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Intern Med J. 2013 Dec;43(12):1321-6. doi: 10.1111/imj.12223.

Shedding light on junior doctors' work practices after hours.

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UNSW Medicine, University of New South Wales, Sydney, New South Wales, Australia.



It is imperative to understand the current work practices of hospital personnel to inform efforts and secure resources towards the improvement of hospital systems. Research examining doctors' work during night-shifts is limited.


To describe and quantify the night-shift work practices of junior doctors.


An observational time and motion study was conducted. Eight resident doctors in four general wards were observed for 96 h during night shifts (Monday-Friday, 2200-0800).


Doctors spent the highest proportion (28%; 95% CI 21-35) of their time performing social/personal tasks (e.g. sleeping, eating) and indirect care (24%; 95% CI 22-25) (e.g. reviewing notes, ordering tests). Work-related discussion comprised 15% (95% CI 13-17), and most took place at the beginning of the night. Medication-related tasks consumed a small proportion of time (4%; 95% CI 3-4) but attracted a higher level of multitasking and interruptions than most other tasks. On average, 2 h of every shift were spent at a computer and 1.3 h with patient notes. Doctors spent 72% of the night-shift alone, multitasked 6.4% of the time and were interrupted, on average, once every 46 min.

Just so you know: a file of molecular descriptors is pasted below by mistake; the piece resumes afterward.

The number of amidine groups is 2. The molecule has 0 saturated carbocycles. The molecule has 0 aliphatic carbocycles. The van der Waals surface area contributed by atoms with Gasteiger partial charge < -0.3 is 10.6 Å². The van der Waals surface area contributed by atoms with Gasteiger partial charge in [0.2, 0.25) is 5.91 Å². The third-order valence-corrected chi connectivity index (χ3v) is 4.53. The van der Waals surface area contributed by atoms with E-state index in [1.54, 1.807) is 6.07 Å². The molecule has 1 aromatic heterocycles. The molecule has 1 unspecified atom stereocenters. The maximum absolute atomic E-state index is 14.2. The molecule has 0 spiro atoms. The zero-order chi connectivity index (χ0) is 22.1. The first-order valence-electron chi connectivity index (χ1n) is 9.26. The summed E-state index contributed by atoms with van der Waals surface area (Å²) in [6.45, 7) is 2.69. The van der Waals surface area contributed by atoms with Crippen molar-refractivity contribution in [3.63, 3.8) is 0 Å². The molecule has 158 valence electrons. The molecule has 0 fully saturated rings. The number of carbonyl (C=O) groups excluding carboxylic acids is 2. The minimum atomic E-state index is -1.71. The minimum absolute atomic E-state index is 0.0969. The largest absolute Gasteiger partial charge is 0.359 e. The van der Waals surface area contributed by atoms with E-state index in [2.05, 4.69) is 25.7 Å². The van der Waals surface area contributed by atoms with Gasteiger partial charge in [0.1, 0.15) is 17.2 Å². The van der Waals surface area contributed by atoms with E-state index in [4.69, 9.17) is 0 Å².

This study provides new data about junior doctors' work at night. Relative to doctors during the day, greater proportions of time were devoted to social/personal tasks (including sleep) and indirect care, but a similar proportion to direct care. Multitasking and interruptions were minimal. Computer activities were an integral part of work. Handovers were observed at the beginning but not the completion of the night shift, which may have implications for patient safety.


junior doctor; night-shift; time and motion; work practice

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